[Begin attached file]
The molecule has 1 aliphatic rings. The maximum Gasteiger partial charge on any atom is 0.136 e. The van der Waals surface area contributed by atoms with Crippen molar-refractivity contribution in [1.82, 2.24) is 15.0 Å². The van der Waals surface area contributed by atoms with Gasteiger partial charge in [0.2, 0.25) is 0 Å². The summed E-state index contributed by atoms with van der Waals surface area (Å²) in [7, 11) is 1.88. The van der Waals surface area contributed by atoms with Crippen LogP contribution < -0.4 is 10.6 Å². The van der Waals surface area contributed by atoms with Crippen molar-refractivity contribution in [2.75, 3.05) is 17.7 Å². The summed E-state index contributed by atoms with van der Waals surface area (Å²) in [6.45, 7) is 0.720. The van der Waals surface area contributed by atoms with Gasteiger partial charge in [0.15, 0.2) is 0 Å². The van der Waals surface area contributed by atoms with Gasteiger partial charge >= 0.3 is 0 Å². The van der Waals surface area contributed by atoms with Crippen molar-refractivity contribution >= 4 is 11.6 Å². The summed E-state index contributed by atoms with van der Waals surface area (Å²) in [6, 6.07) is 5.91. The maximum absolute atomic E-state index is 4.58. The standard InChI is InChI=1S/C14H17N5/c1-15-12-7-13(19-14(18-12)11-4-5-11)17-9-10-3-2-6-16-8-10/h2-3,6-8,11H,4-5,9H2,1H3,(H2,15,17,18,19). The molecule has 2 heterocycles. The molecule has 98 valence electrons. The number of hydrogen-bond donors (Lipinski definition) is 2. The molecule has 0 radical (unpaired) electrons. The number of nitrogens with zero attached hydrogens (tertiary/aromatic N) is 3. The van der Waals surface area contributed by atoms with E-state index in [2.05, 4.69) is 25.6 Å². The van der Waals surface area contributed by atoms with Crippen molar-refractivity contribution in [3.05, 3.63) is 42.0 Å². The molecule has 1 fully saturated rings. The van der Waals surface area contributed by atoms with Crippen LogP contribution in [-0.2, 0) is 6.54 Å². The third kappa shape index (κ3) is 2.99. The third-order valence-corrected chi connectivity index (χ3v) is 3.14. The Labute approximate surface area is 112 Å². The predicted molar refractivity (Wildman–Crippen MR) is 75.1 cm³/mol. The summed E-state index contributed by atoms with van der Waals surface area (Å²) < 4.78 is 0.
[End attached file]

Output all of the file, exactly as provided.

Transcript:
The molecule has 1 aliphatic rings. The maximum Gasteiger partial charge on any atom is 0.136 e. The van der Waals surface area contributed by atoms with Crippen molar-refractivity contribution in [1.82, 2.24) is 15.0 Å². The van der Waals surface area contributed by atoms with Gasteiger partial charge in [0.2, 0.25) is 0 Å². The summed E-state index contributed by atoms with van der Waals surface area (Å²) in [7, 11) is 1.88. The van der Waals surface area contributed by atoms with Crippen LogP contribution < -0.4 is 10.6 Å². The van der Waals surface area contributed by atoms with Crippen molar-refractivity contribution in [2.75, 3.05) is 17.7 Å². The summed E-state index contributed by atoms with van der Waals surface area (Å²) in [6.45, 7) is 0.720. The van der Waals surface area contributed by atoms with Gasteiger partial charge in [0.15, 0.2) is 0 Å². The van der Waals surface area contributed by atoms with Gasteiger partial charge >= 0.3 is 0 Å². The van der Waals surface area contributed by atoms with Crippen molar-refractivity contribution >= 4 is 11.6 Å². The summed E-state index contributed by atoms with van der Waals surface area (Å²) in [6, 6.07) is 5.91. The maximum absolute atomic E-state index is 4.58. The standard InChI is InChI=1S/C14H17N5/c1-15-12-7-13(19-14(18-12)11-4-5-11)17-9-10-3-2-6-16-8-10/h2-3,6-8,11H,4-5,9H2,1H3,(H2,15,17,18,19). The molecule has 2 heterocycles. The molecule has 98 valence electrons. The number of hydrogen-bond donors (Lipinski definition) is 2. The molecule has 0 radical (unpaired) electrons. The number of nitrogens with zero attached hydrogens (tertiary/aromatic N) is 3. The van der Waals surface area contributed by atoms with E-state index in [2.05, 4.69) is 25.6 Å². The van der Waals surface area contributed by atoms with Crippen molar-refractivity contribution in [3.05, 3.63) is 42.0 Å². The molecule has 1 fully saturated rings. The van der Waals surface area contributed by atoms with Crippen LogP contribution in [-0.2, 0) is 6.54 Å². The third kappa shape index (κ3) is 2.99. The third-order valence-corrected chi connectivity index (χ3v) is 3.14. The Labute approximate surface area is 112 Å². The predicted molar refractivity (Wildman–Crippen MR) is 75.1 cm³/mol. The summed E-state index contributed by atoms with van der Waals surface area (Å²) < 4.78 is 0.